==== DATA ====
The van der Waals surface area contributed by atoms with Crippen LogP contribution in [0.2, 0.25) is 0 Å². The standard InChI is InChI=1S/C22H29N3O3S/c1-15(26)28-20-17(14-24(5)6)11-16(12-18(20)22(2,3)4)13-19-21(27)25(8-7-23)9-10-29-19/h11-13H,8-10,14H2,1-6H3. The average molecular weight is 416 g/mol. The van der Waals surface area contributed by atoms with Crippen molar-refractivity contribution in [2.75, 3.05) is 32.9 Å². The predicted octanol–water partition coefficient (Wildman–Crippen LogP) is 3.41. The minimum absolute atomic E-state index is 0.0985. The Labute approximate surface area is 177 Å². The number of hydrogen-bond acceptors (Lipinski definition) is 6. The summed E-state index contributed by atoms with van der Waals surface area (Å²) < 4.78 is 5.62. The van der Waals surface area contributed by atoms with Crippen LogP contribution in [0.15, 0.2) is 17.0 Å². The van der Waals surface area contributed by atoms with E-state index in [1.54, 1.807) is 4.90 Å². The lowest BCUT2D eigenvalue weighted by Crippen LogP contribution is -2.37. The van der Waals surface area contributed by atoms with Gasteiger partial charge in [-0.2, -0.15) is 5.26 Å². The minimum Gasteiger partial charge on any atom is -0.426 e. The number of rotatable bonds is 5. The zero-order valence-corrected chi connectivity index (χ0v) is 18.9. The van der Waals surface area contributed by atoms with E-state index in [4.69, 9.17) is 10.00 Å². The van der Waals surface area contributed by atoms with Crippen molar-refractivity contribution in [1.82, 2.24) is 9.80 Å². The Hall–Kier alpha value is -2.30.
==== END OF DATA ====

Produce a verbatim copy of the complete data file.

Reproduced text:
The van der Waals surface area contributed by atoms with Crippen LogP contribution in [0.2, 0.25) is 0 Å². The standard InChI is InChI=1S/C22H29N3O3S/c1-15(26)28-20-17(14-24(5)6)11-16(12-18(20)22(2,3)4)13-19-21(27)25(8-7-23)9-10-29-19/h11-13H,8-10,14H2,1-6H3. The average molecular weight is 416 g/mol. The van der Waals surface area contributed by atoms with Crippen molar-refractivity contribution in [2.75, 3.05) is 32.9 Å². The predicted octanol–water partition coefficient (Wildman–Crippen LogP) is 3.41. The minimum absolute atomic E-state index is 0.0985. The Labute approximate surface area is 177 Å². The number of hydrogen-bond acceptors (Lipinski definition) is 6. The summed E-state index contributed by atoms with van der Waals surface area (Å²) < 4.78 is 5.62. The van der Waals surface area contributed by atoms with Crippen LogP contribution in [0.15, 0.2) is 17.0 Å². The van der Waals surface area contributed by atoms with E-state index in [1.54, 1.807) is 4.90 Å². The lowest BCUT2D eigenvalue weighted by Crippen LogP contribution is -2.37. The van der Waals surface area contributed by atoms with Gasteiger partial charge in [-0.2, -0.15) is 5.26 Å². The minimum Gasteiger partial charge on any atom is -0.426 e. The number of rotatable bonds is 5. The zero-order valence-corrected chi connectivity index (χ0v) is 18.9. The van der Waals surface area contributed by atoms with E-state index in [4.69, 9.17) is 10.00 Å². The van der Waals surface area contributed by atoms with Crippen molar-refractivity contribution in [1.82, 2.24) is 9.80 Å². The Hall–Kier alpha value is -2.30.